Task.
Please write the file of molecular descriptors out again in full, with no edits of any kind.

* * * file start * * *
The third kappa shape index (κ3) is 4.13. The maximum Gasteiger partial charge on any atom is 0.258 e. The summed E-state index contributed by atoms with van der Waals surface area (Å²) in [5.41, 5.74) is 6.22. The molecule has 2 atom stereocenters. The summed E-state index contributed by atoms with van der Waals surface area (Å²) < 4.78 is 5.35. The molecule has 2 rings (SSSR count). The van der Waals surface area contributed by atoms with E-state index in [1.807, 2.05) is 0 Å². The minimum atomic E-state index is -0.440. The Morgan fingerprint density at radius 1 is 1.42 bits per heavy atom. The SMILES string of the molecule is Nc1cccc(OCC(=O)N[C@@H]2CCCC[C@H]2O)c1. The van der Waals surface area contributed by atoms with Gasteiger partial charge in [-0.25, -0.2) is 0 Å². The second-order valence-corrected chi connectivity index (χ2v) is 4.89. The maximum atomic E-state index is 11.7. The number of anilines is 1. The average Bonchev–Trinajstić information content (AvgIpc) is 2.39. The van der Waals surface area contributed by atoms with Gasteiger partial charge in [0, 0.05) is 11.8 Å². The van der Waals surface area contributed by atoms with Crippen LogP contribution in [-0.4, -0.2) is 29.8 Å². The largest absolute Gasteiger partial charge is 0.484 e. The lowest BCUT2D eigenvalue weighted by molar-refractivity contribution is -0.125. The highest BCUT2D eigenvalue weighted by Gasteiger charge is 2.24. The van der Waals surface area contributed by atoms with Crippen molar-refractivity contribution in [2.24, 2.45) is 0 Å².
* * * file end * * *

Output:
The third kappa shape index (κ3) is 4.13. The maximum Gasteiger partial charge on any atom is 0.258 e. The summed E-state index contributed by atoms with van der Waals surface area (Å²) in [5.41, 5.74) is 6.22. The molecule has 2 atom stereocenters. The summed E-state index contributed by atoms with van der Waals surface area (Å²) < 4.78 is 5.35. The molecule has 2 rings (SSSR count). The van der Waals surface area contributed by atoms with E-state index in [1.807, 2.05) is 0 Å². The minimum atomic E-state index is -0.440. The Morgan fingerprint density at radius 1 is 1.42 bits per heavy atom. The SMILES string of the molecule is Nc1cccc(OCC(=O)N[C@@H]2CCCC[C@H]2O)c1. The van der Waals surface area contributed by atoms with Gasteiger partial charge in [-0.25, -0.2) is 0 Å². The second-order valence-corrected chi connectivity index (χ2v) is 4.89. The maximum atomic E-state index is 11.7. The number of anilines is 1. The average Bonchev–Trinajstić information content (AvgIpc) is 2.39. The van der Waals surface area contributed by atoms with Gasteiger partial charge in [0, 0.05) is 11.8 Å². The van der Waals surface area contributed by atoms with Crippen LogP contribution in [-0.4, -0.2) is 29.8 Å². The largest absolute Gasteiger partial charge is 0.484 e. The lowest BCUT2D eigenvalue weighted by molar-refractivity contribution is -0.125. The highest BCUT2D eigenvalue weighted by Gasteiger charge is 2.24. The van der Waals surface area contributed by atoms with Crippen molar-refractivity contribution in [2.24, 2.45) is 0 Å².